Archive for the ‘Health’ Category

Here is a fascinating discussion on NPR’s Forum from earlier this year on the subject of mercury and fish:

If you’ve listened to this the whole way through (which you should), I’m curious as to how it will affect your habits, if at all.  And why?

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I just tweeted on a subject that I suspected would cause a stir, and so it has, I’m moving it here:

RafeFurst: I strongly support a soda tax! RT @mobilediner: check it out:  a Soda Tax? http://amplify.com/u/dvl

coelhobruno: @RafeFurst what about diet soda? Would it be exempt?

RafeFurst: @coelhobruno no diet soda would not b exempt from tax.  Tax should be inversely proportional to total nutritional content.  Spinach = no tax

Lauren Baldwin: I do as well … and while they are at it they should tax fake fruit juice too.

Kevin Dick: I think this would be an interesting experiment. I predict a tax does not cause any measurable decrease in BMI.

Kim Scheinberg: New York has had this under consideration for a year.  Perhaps surprisingly, I’m against it. In theory, people will drink less soda. In reality, it will just be another tax on people who can afford it the least.

Leaving aside the “rights” issues and just focusing on effectiveness, I guess we can look towards cigarette taxes and gasoline taxes and see what the lessons are.  What do these forebears suggest?

As an FYI, there is supposedly a new total nutritional score (zero to 100) that is to be mandated on all food in the U.S. by the FDA.  Can anyone corroborate this and its current status?  Presumably this would be the number to base a tax on.

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Given everything I hear about obesity stats in the U.S. and malnutrition in the developing world, the last thing I was expecting to find in my inbox this morning was a plea to join a Facebook cause to help end hunger in America.  Really?

I’m usually not skeptical in this way, and I’m loath to focus on the negative when it comes to philanthropy, but I can’t get these thoughts out of my head and I’d like some perspective from those who are better informed about the alleged U.S. hunger crisis.  In the mean time, here’s my food for thought:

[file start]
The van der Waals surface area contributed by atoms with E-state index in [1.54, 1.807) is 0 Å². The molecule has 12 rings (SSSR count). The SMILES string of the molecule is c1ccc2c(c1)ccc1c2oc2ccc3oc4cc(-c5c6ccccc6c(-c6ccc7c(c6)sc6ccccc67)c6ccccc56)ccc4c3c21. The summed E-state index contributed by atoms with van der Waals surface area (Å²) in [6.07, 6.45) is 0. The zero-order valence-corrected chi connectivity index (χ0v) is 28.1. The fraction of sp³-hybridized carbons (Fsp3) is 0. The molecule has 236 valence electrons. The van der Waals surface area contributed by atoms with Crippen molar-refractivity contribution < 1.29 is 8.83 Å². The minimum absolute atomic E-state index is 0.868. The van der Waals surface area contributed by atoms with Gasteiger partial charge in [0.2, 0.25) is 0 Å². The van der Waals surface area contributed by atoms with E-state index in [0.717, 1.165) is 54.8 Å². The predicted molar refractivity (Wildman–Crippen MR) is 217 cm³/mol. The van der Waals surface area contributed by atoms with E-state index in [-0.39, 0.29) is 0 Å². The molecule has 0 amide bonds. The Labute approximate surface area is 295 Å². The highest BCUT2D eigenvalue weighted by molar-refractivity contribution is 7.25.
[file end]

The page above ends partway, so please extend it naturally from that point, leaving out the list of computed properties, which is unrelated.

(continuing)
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1. Smile.

2. Spend time with friends, or even try and make a new one.

3. Help another person. Donate a small amount of money, that has nominal value to you, but significant value to someone else. (Kiva, Vittana Foundation.)

4. Quit Smoking. It might be even worse for you today.

5. Stop worrying about tomorrow.

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If, like Aubrey de Grey, you believe that immortality is achievable, or you are just intrigued by the possibility, you should check out this news story on The Methuselah Foundation.


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As part of President Barack Obama’s stimulus package, NIH is awarding $200 million in “Challenge Grants.” But, according to Science Magazine, these grants are far more competitive than initially intended:

A frantic grant-writing effort that has consumed biomedical research scientists this spring came to an end last week, resulting in a huge pile of new applications—more than 10 times larger than expected—to be reviewed by the National Institutes of Health (NIH). After this enthusiastic response, there will be many disappointed applicants: The rejection rate could run as high as 97%.

Increased time cost spent not just applying for money but also reviewing applications to allocate the funds. Additionally, many qualified researchers chose not to apply for funding after hearing how competitive the grants were. Is this a good thing? Does this competition result in better science? Could there be a better way to allocate scientific funding?

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With flu the incubation period ranges from 24 hours to four days, meaning people often are infectious before they have symptoms. Unless already feeling ill, the majority of people assume they haven’t been infected and behave accordingly. Perhaps, instead, they should act as though they are infected until proven wrong. If a person knows they are infected they will certainly not shake hands or kiss. They will wear a mask (masks are more effective in preventing transmission than in preventing reception of the virus) when they need to go into public areas. They will be more fastidious with this mindset than by assuming they are not sick. (It is not suggested that people stay home from work as that cure might be more harmful than the disease.) This interruption behavior could drastically reduce the transmission rates.

Changing the mindset could change the outcome.

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